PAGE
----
Question(s) used in obtaining data: About how much do you weigh without shoes? About how tall are you without shoes?

8. Percentage with a sedentary lifestyle [ PDF filedata]

Definition: Respondents who reported no physical activity or who engaged in a physical activity (or pair of activities) for 20 minutes or less for fewer than three times per week.

Question(s) used in obtaining data: During the past month, did you participate in any physical activities or exercises such as running, calisthenics, golf, gardening, or walking for exercise? What type of physical activity or exercise did you spend the most time doing during the past month? How far did you usually walk/run/jog/swim? How many times per week or per month did you take part in this activity during the past month? And when you took part in this activity, for how many minutes or hours did you usually keep at it?. . . Was there another physical activity or exercise that you participated in during the last month? (Other questions which measured how often and how long the respondent engaged in the activity were repeated.)

9. Current smoking status [ PDF filedata]

Definition(s): Current smokers: respondents reported smoking 100 cigarettes in their lifetime and stated that they currently smoke (although they may not have smoked every day during preceding month or were unable to recall the frequency). Former smokers: respondents reported smoking 100 cigarettes in their lifetime but that now they do not smoke. Never smoked: respondents reported having never smoked 100 cigarettes.

Question(s) used in obtaining data: Have you smoked at least 100 cigarettes in your entire life? Do you smoke cigarettes now? On how many of the past 30 days did you smoke cigarettes?

10. Percentage reporting moderate use of alcohol [ PDF filedata]

Definition: Respondents who reported that they did not drink alcohol, or drank fewer than 30 drinks per month and never more than 4 drinks on a single occasion.

Question(s) used in obtaining data: During the past month, have you had at least one drink of any alcoholic beverage such as beer, wine, wine coolers, or liquor? During the past month, how many days per week or per month did you drink any alcoholic beverages, on the average? A drink is 1 can or bottle of beer, 1 glass of wine, 1 can or bottle of wine cooler, 1 cocktail, or 1 shot of liquor. On the days when you drank, about how many drinks did you drink on the average? Considering all types of alcoholic beverages, how many times during the past month did you have 5 or more drinks on an occasion?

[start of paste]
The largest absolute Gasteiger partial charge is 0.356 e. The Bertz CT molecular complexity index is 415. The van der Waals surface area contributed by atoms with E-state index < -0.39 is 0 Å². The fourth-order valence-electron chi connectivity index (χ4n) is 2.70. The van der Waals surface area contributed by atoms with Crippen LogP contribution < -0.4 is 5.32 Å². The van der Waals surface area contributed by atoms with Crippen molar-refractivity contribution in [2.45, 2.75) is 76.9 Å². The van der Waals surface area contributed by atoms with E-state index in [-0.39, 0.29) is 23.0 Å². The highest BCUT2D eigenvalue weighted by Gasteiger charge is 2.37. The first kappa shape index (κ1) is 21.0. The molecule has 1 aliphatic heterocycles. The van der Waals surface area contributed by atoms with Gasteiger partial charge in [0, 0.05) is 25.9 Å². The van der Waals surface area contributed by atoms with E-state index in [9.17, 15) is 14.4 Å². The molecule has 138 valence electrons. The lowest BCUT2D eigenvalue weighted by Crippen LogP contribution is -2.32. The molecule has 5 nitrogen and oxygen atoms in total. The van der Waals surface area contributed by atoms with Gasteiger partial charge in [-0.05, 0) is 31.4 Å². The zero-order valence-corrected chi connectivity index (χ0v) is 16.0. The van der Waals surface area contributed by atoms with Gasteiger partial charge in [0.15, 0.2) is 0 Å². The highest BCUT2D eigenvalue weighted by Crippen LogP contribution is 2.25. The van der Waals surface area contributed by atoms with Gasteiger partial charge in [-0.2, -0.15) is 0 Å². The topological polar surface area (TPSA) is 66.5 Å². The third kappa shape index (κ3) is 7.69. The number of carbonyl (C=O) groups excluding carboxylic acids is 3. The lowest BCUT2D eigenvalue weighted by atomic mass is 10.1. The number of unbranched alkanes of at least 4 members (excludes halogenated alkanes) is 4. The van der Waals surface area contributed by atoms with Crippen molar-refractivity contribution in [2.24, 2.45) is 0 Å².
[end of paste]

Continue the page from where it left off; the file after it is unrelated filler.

11. Percentage reporting acute use of alcohol [ PDF filedata]

Definition: Respondents who reported that they had consumed five or more alcoholic drinks on one or more occasions during the month which preceded the interview. (Acute use of alcohol is also known as binge drinking.)

Question(s) used in obtaining data: Considering all types of alcoholic beverages, how many times during the past month did you have 5 or more drinks on an occasion?

12. Percentage reporting chronic use of alcohol [ PDF filedata]

Definition: Respondents who reported that they had consumed 60 or more alcoholic drinks in the month which preceded the interview. (The number of drinks consumed was calculated as the number of days in which alcoholic beverages were drunk times the number of drinks consumed, on average.)

Question(s) used in obtaining data: During the past month, how many days per week or per month did you drink any alcoholic beverages, on the average? A drink is 1 can or bottle of beer, 1 glass of wine, 1 can or bottle of wine cooler, 1 cocktail, or 1 shot of liquor. On the days when you drank, about how many drinks did you drink on the average?

13. Percentage who reported driving after drinking 'too much' alcohol [ PDF filedata]

Definition: Respondents who reported that they had driven a vehicle after having 'too much' to drink one or more times in the month which preceded the interview. (Also termed alcohol-impaired drivers.)

Question(s) used in obtaining data: During the past month, how many times have you driven when you've had perhaps too much to drink?

14. Percentage who fail to use seatbelts

Definition: Respondents who reported that they 'seldom' or 'never' use seatbelts when they drive or ride in a car. (This does not compare directly to the measure of seatbelt use published in Health Risk Factors in Oregon: County and Regional Estimates 1989-1994; Center for Health Statistics .)

Question(s) used in obtaining data: How often do you use seatbelts when you drive or ride in a car? . . . Always, Nearly always, Sometimes, Seldom, Never or Never drive or ride in a car.



Confidentiality 

BRFSS operations are managed by the Center for Health Statistics of the Oregon Public Health Division. All data in this system is aggregated prior to publication and strict confidentiality is maintained.

Protecting the confidentiality of respondents is a fundamental principle in the Behavioral Risk Factor Surveillance System. Respondents have a legitimate concern regarding their anonymity and the proper secrecy associated with their responses.

To ensure confidentiality, no respondent identifiers are retained in the interview records. Respondents are not asked for their names or other obvious identifiers. Even the last two digits of the telephone number are eliminated from the final data to insure that responses cannot be connected to a specific person. Information is further protected because the data are combined and reports cite only aggregate figures (e.g., 10% of the population had a household income of less than $10,000).

Although discussion of respondent information among BRFSS staff occurs as a necessary part of the surveillance process, staff are not allowed to discuss details of specific interviews outside their work environment.